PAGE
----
A Brief History of Pizza

Published April 3rd, 2017 by Unknown

The warm oven aroma of sizzling cheese, sauce, and toppings is familiar to us all. There isn’t an American home that hasn’t experienced the delights of pizza. Whether it’s a midweek treat for the kids, girls’ night out or Super Bowl Sunday — mouth-watering pizza is the order of the day — every time!

Americans love their pizza.

But have you ever wondered how this pizza craze took off in the U.S. in the first place?

Southern Italy Meets the Big Apple

Around the turn of the last century, four million southern Italians made “The New World” — principally New York and its boroughs — their home. They brought peasant culinary traditions with them.

Home-style (“casalinga”) pizza was a popular and inexpensive staple in these early Italian immigrant homes. The art of pizza-making was something the Italian immigrant women had learned by mama’s side back in the old country. Now, it was set to become a hit Stateside as well.

Tomato Pies on Spring Street

In 1905, New York City granted Gennaro Lombardi the first pizzeria license in the U.S. and with that, the first "Tomato Pies" were sold in his grocery store at 32 Spring St, in the borough of Manhattan. The location is now recognized in the Pizza Hall of Fame as the first establishment to be granted a pizzeria business license.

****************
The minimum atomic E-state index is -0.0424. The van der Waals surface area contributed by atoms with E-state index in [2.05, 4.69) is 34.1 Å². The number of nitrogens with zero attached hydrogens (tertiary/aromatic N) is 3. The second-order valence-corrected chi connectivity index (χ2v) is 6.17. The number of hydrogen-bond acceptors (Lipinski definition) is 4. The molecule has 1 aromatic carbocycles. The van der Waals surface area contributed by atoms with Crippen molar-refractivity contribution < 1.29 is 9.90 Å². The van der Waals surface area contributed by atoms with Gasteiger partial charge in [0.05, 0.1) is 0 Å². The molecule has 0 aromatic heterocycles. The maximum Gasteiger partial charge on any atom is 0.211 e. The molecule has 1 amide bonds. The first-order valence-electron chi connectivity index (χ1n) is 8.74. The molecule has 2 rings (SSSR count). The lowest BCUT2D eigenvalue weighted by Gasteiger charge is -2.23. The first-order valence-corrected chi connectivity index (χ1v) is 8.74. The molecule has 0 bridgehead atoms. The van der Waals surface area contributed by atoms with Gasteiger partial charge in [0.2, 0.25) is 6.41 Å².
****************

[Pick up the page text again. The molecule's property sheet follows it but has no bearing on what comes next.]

He blazed a stretchy trail of cheese across the east coast, as more pizzerias followed:

  • In 1912, Trenton, NJ jumped on the bandwagon with the opening of Joe’s Tomato Pies.
  • 1924 saw the opening of Totono’s in Coney Island, followed by Frank Pepe’s Eponymous Pizzeria in New Haven, CT in 1925.
  • In 1929, Lombardi’s John Sasso set up shop in Greenwich Village and John’s Pizza was born.
  • The 1930s saw the pizza boom spread to Boston and San Francisco, and in the '40s to Chicago.

The War Connection

World War II American GI’s — who had been stationed in Italy — were spoiled on the cheesy manna while overseas and wanted more of it on their return. One of them, Ira Nevin, smitten by his love for wartime pizza in Italy and skilled in oven repair at his father's business, invented the first gas-fired "Bakers Pride" pizza oven. Pizzas could now be made cleanly, quickly and efficiently — an oven door of immense opportunity for aspiring pizza retailers.

And they ran with it.

A Fun, Communal Meal

For the next 20 years, pizzerias popped up all over the country, most of them independently operated by Italian and Greek Americans who put their signature spin on the crusty pie.

Unlike popular American favorites such as hot dogs, meatloaf and hamburgers, pizza became the default communal meal. Many pizzerias back then didn’t offer slices, so the pie was shared among friends: Workers on their lunch break, families out for a tasty, inexpensive meal or sports teams after a game. As a cheap, yet quality all-in-one meal, it hit the spot every time.

So, next time you bite into a slice of Tasty Pizza, you’ll do so a little better-versed in its multi-sliced American history.

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